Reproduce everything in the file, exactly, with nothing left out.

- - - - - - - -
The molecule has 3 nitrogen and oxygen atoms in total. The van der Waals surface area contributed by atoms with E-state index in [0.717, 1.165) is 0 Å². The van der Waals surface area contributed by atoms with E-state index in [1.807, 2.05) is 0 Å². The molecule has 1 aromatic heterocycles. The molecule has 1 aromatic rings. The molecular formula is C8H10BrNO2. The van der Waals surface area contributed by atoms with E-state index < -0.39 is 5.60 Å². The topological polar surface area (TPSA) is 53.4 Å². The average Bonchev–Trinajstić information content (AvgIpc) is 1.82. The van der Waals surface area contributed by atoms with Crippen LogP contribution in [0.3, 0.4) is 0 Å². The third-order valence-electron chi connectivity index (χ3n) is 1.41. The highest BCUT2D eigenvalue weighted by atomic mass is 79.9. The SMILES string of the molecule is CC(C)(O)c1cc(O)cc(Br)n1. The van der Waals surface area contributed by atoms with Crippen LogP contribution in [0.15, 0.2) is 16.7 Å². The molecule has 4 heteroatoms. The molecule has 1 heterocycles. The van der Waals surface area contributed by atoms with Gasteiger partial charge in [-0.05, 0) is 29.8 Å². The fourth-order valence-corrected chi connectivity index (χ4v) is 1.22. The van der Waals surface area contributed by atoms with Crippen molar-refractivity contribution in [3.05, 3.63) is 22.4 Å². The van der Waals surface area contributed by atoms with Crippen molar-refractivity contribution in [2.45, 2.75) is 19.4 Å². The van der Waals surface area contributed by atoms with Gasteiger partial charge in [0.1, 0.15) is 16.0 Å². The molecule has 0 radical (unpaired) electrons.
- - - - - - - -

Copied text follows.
The molecule has 3 nitrogen and oxygen atoms in total. The van der Waals surface area contributed by atoms with E-state index in [0.717, 1.165) is 0 Å². The van der Waals surface area contributed by atoms with E-state index in [1.807, 2.05) is 0 Å². The molecule has 1 aromatic heterocycles. The molecule has 1 aromatic rings. The molecular formula is C8H10BrNO2. The van der Waals surface area contributed by atoms with E-state index < -0.39 is 5.60 Å². The topological polar surface area (TPSA) is 53.4 Å². The average Bonchev–Trinajstić information content (AvgIpc) is 1.82. The van der Waals surface area contributed by atoms with Crippen LogP contribution in [0.3, 0.4) is 0 Å². The third-order valence-electron chi connectivity index (χ3n) is 1.41. The highest BCUT2D eigenvalue weighted by atomic mass is 79.9. The SMILES string of the molecule is CC(C)(O)c1cc(O)cc(Br)n1. The van der Waals surface area contributed by atoms with Crippen LogP contribution in [0.15, 0.2) is 16.7 Å². The molecule has 4 heteroatoms. The molecule has 1 heterocycles. The van der Waals surface area contributed by atoms with Gasteiger partial charge in [-0.05, 0) is 29.8 Å². The fourth-order valence-corrected chi connectivity index (χ4v) is 1.22. The van der Waals surface area contributed by atoms with Crippen molar-refractivity contribution in [3.05, 3.63) is 22.4 Å². The van der Waals surface area contributed by atoms with Crippen molar-refractivity contribution in [2.45, 2.75) is 19.4 Å². The van der Waals surface area contributed by atoms with Gasteiger partial charge in [0.1, 0.15) is 16.0 Å². The molecule has 0 radical (unpaired) electrons.